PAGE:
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About Rebuildable Tanks
What is an RDA?
An RDA (rebuildable dripping atomiser) or vape drip tank requires a custom built coil that needs to have juice dripped directly onto it (which is why they also get called “drippers”). There can be some confusion about the difference between an RDTA and an RDA. In simple terms, the RDA has no tank, just a shallow reservoir beneath the atomiser coil which needs fairly constant refilling, while the RDTA has a tank which feeds the coil automatically. Usually the RDA reservoir won’t last you more than 20 puffs, depending on the setup you’ve created, before the wick starts to dry out. However the benefit of this is you can change flavour more frequently than with a regular coil.
What is an RTA?
What do I need to know about Ohms Law?
Brushing up on Ohms law is a good place to start - so you know how much charge you’ll be getting through based on your setup and whether that’s suitable for the battery power you’re using. The formula used is I = V/R where V is voltage, I is current and R is resistance (which comes from your coil). There are free online tools you can use to plug in the power from your battery to find what sort of current you’ll get through based on your coil and whether this is suitable for the battery you’ve got.
Typically the RDAs are considered to be the easier option to start with, they’re also ideal for cloud chasers given that they have some serious power behind them too. Choosing a bigger deck when you’re beginning is usually advisable and sticking to no more than three posts when you’re making your first setup is also a good idea as you’ll still have enough room to work with everything when you’re still learning.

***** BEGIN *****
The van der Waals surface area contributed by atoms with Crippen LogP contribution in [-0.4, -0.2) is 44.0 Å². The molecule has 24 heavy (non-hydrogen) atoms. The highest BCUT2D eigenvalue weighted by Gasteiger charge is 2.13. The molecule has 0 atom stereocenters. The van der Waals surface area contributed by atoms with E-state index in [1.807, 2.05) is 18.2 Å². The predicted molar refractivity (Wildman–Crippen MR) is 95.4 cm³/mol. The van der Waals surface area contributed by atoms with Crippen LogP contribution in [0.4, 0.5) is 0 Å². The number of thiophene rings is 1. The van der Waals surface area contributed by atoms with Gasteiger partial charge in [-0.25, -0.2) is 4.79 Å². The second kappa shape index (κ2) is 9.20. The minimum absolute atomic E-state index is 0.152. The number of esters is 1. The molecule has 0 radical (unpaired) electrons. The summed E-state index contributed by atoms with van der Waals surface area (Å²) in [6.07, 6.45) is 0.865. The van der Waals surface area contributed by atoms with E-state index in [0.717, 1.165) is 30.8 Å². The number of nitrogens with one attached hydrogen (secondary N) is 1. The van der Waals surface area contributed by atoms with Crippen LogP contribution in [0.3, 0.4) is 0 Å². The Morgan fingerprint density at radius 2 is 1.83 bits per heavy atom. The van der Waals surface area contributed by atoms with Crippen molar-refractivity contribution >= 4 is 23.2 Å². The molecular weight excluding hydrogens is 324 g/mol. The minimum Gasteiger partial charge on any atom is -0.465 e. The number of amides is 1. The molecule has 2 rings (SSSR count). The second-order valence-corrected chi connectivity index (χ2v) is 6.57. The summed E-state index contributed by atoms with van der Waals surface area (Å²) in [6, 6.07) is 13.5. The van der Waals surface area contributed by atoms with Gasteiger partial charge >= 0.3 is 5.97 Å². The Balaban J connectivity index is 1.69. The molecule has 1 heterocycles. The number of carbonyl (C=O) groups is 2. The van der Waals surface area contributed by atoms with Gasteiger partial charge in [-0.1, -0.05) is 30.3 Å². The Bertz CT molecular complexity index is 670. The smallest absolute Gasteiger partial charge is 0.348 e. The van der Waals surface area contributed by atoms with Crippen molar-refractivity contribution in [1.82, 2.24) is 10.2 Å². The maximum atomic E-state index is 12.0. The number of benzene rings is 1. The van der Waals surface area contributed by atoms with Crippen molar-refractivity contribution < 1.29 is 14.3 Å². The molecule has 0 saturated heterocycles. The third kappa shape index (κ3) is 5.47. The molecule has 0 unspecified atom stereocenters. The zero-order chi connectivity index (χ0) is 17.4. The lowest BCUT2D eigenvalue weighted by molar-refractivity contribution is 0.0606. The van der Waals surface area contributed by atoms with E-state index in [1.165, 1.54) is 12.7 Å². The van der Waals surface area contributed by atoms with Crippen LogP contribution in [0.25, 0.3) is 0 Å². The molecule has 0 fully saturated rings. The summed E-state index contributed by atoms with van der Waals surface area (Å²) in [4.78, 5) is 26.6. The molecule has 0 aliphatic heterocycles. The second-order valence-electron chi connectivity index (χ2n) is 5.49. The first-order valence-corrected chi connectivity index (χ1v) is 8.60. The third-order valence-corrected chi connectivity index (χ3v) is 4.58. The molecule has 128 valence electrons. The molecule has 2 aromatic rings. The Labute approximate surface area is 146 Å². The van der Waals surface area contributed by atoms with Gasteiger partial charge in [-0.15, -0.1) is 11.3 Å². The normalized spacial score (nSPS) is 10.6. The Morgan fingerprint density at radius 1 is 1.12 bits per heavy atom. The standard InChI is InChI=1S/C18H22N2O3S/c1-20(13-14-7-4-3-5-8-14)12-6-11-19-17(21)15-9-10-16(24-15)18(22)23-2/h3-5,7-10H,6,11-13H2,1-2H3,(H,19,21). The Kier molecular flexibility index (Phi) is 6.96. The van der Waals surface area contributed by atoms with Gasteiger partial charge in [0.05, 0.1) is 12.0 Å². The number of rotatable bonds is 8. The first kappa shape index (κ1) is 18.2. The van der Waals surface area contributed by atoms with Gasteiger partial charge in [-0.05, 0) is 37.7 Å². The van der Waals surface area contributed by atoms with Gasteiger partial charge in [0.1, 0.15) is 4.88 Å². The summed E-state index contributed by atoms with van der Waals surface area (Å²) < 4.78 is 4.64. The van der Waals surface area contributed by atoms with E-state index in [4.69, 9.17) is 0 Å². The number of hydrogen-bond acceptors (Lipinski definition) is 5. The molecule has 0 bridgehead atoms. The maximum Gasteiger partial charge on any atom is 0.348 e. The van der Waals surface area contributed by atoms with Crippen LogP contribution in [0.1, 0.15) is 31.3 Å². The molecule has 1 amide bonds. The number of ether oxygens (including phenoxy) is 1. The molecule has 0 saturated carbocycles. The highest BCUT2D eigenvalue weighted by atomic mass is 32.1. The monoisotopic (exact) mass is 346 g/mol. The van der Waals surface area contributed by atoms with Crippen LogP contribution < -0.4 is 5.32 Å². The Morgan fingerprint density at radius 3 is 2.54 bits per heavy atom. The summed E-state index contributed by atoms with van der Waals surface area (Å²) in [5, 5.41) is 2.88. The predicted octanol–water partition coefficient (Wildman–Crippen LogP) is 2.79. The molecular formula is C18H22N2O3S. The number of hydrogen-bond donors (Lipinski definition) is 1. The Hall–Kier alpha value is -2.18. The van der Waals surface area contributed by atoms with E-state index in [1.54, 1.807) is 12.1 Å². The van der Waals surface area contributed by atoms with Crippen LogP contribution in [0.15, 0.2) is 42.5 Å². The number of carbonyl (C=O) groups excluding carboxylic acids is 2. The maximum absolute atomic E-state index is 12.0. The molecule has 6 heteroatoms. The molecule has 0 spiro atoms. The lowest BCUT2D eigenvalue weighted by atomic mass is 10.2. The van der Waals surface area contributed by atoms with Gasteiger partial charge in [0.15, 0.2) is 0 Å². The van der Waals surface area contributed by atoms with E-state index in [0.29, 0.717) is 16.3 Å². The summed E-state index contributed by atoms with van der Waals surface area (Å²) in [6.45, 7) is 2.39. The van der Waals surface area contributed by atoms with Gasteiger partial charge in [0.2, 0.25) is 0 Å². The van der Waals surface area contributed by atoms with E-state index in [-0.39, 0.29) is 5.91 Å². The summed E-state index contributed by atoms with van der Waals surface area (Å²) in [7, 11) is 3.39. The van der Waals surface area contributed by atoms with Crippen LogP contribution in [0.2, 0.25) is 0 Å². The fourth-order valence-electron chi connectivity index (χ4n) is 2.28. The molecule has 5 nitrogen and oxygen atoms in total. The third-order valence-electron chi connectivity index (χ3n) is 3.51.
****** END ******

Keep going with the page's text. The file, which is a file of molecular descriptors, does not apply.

You’ll also be able to make multi-coil setups, which would normally be too powerful for some vapes but with an RDA or RTA you can power these nicely giving you maximum flavour payoff and cloud production.
What additional equipment will I need to build?
The variety you’ll want to use will depend on what you want to get out of your vaping experience. The most commonly used coil wires are kanthal, stainless steel and nichrome. Kanthal wire is a popular option as it’s easy to work with and has a good ramp up time, whereas some Sub Ohm coils can take longer to get going. Stainless steel is what’s used a lot in conventional Sub Ohm coils, has great flavour payoff and is very malleable making it easy to work with - it also operates with both temperature and wattage control mods so is great for you’re working on a coil for the first time. Nichrome is another pliable option to work with, typically used for low resistances and high temperatures.
Your wicking material is obviously very important - you might find you prefer some varieties over others but organic or Japanese cotton are two popular options. It needs to be organic so you know it hasn’t been bleached or treated with chemicals so it’s safe to inhale from.
Pliers or Tweezers
Whenever you’re doing fiddly work with wire, you need some pliers to bend things into place and thread your wicking material through the coil itself. Needle nosed pliers are your best bet for this - make sure they’re ceramic or have a rubber grip so you can test the coil by firing the button as you work.
You’ll need these for setting up your deck - there’s some tiny screws to be set into place so investing in a fine set for your RDA is a good idea.
Safety first - you need to be able to check your setup is safe before you use it - the Ohmmeter checks the charge flowing through your vape.
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